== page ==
Things to do:

  • If you’re part of an organization or alliance that ensures top-quality service, add their logo to your website!
  • Have you been featured on a popular website or magazine? Mention it!
  • Did customers give you favorable feedback proving what you’ve been communicating? Quote it!

You ignore numbers and only trust gut

We all love our own ideas. They must be great — otherwise, the business wouldn’t be running, right? Perhaps that’s partially true. But often, your ideas will be just good enough. Your intuition points you in the right direction. But are you achieving the best possible results?

Things to do:

  • Run frequent A/B tests, even small tests on subject lines or header images.
  • Test your gut feeling and compare it with data to see whether your audience feels the same way you do.
  • Start simple and then move forward. Don’t overwhelm yourself with data you probably won’t use.
  • If you’re not optimizing, you’re compromising. Don’t rest on your laurels. Challenge yourself now and then.
  • If you’re unsure whether your intuition is right, start with a sample of your audience. If the results confirm your thesis, roll it out to everyone.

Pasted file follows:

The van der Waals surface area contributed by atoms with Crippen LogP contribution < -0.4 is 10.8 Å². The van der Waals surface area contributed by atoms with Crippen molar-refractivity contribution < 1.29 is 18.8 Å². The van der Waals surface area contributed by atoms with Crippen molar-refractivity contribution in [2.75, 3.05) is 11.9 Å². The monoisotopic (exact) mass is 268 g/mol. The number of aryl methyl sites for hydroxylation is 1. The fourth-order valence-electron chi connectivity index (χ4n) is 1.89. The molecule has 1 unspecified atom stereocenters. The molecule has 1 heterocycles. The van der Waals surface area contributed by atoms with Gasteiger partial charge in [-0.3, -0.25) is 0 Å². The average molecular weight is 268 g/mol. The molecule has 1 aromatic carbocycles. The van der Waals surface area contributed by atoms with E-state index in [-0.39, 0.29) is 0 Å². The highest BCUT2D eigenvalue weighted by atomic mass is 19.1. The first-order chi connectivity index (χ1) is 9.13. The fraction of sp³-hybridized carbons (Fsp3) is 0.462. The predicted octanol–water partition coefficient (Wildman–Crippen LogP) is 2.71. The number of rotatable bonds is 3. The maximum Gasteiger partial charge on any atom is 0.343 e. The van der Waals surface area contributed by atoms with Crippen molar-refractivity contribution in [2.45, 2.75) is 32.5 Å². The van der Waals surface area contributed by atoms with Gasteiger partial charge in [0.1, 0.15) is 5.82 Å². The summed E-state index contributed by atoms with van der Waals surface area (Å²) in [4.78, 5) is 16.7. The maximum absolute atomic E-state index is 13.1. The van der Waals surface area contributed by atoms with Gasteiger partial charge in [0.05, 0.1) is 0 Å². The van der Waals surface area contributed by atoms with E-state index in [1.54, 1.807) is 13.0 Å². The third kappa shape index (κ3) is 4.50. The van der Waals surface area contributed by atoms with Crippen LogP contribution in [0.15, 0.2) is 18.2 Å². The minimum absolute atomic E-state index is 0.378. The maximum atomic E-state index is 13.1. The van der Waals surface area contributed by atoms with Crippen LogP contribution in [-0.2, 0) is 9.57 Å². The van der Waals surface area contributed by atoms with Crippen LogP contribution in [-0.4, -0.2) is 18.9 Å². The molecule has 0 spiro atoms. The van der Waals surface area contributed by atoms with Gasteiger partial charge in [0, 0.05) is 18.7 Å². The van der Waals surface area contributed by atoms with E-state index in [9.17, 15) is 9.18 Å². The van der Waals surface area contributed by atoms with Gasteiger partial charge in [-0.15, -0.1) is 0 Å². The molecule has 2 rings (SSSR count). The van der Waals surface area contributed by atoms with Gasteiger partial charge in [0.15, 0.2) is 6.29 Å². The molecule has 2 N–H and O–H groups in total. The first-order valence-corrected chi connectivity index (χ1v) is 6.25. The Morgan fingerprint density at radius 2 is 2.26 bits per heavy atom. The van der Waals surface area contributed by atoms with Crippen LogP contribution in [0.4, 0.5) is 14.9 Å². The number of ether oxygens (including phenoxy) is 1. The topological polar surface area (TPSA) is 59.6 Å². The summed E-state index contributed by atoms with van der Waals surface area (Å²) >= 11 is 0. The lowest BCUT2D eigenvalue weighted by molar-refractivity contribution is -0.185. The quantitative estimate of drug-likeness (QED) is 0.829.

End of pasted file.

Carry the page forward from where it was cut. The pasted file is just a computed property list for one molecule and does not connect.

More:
You’re faceless

Isn’t it nicer to communicate with a human being rather than an anonymous brand? Let your audience get to know you. A strong relationship with your audience means strong conversions — it’s that simple. But for that, you need to show your face.

Things to do:

  • Create a strategy that includes frequent webinars. Demonstrate your product or service. Provide educational content that’s relevant to your existing and potential customers.
  • Place your webinar recordings and other videos featuring real people from your company on your website.
  • Use an email From name people can easily recognize.
  • Create online communities for your brand. Perhaps more important, tap into existing communities that already have strong connections. (But be helpful, not pushy!)
  • Add the face of a team member to your emails, chat messages, etc.